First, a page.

B.C. Ombudsperson Jay Chalke. (Submitted)

B.C. to reimburse docked income assistance to thousands of recipients

Province had incorrectly docked up to $700 from more than 500 people a year

The province will reimburse thousands of people up to $700 each after an ombudsperson investigation found that the government miscalculated their income assistance payments.

In a report released Tuesday, the B.C. Ombudsperson said that the Ministry of Social Development and Poverty Reduction had incorrectly denied earnings exemptions to more than 500 people a year since 2012.

In B.C., income assistance recipients are docked some assistance per month based on how much outside income they bring in.

However, most recipients qualify for an monthly earning exemption of between $400 and $700. An exemption of $600 is available for people with a dependent child and a $700 exemption is available for those with a dependent child with a condition that prevents the caretaker from working more than 30 hours a week or those who have “persistent multiple barriers to employment.”

All other recipients get a $400 exemption, except people who have “no dependent children, no fixed address, and in the Minister’s opinion, is not taking up permanent residence in the community in which the person submits an application for income assistance.”

READ MORE: B.C. income assistance clients left on hold

However, under the province’s policy, the earning exemption is waived for the first month after someone applies for income assistance.

The investigation stemmed from a complaint by an income recipient assistant (dubbed Ms. Smith) who complained that she had been unfairly denied the earnings exemption in March 2016.

Smith, who had a serious medical condition that made her eligible for a $700 exemption, was able to work from time-to-time, meaning she had to reapply for income assistance.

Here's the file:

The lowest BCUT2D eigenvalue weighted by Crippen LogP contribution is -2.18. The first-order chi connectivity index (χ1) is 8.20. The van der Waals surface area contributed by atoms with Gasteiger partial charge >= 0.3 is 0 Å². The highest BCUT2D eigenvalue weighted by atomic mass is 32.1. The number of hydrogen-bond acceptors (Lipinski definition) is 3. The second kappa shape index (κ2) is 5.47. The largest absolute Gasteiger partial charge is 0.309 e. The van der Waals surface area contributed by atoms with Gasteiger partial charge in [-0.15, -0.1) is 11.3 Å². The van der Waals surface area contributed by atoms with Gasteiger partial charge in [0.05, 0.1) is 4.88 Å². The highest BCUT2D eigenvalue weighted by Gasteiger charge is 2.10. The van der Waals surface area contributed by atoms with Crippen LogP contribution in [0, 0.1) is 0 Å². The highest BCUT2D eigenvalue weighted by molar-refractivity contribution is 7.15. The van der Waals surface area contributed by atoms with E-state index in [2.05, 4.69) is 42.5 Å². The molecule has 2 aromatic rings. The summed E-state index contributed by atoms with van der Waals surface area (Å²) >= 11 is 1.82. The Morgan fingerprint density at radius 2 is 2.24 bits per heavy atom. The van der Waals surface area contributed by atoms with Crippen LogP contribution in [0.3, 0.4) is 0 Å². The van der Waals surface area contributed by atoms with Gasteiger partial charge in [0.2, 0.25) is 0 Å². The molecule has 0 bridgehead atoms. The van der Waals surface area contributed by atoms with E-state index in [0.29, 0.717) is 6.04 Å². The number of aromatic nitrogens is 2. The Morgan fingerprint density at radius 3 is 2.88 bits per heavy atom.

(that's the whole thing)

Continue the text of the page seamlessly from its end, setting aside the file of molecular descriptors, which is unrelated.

As a result, she was regularly denied the earning exemption.

Ombudsperson Jay Chalke found that the province acted wrongly by continuing to deny the earning exemption for the first month to all applicants, despite having manually made the exemption for Smith once her complaint was received.

Chalke said that the ministry “acted unjustly and oppressively” in making recipients who were denied the exemption apply to have the ministry reconsider.

The ministry has been told to reimburse all income assistance recipients who missed out on the earning exemption since October 2012 by October of this year.


@katslepian

katya.slepian@bpdigital.ca

Like us on Facebook and follow us on Twitter.

Just Posted

Council approves facelift for three blocks of Broadway

Downtown revitalization plans shortened by half to stay within budget

Nakusp council briefs May 14

Donations, dogs and fitness on agenda

Ten affordable housing units coming to Nakusp

BC Housing and CBT funding approved

Aiming high at Nakusp Secondary School

Ourdoor ed students behind indoor climbing wall for community use

Kootenay unemployment rate down in April

Jobless figure stood at 5.4% last month

Trans Mountain pipeline: Is it worth the risk?

Concerns range from the threat of an oil spill to the impact of tanker traffic on wildlife

B.C. to spend $181M to create 200 general practitioner jobs

Jobs will go to new medical school graduates

Federal leaders trade barbs about India trip at press gallery dinner

Justin Trudeau’s infamous trip to India earlier this year was the focus of many of the jabs

B.C. VIEWS: Our poverty reduction plan is already in place

NDP has another promise it needs to appear to keep

WestJet pilot strike averted as parties agree to mediation

Pilots had warned they could go on strike starting May 19

Most Read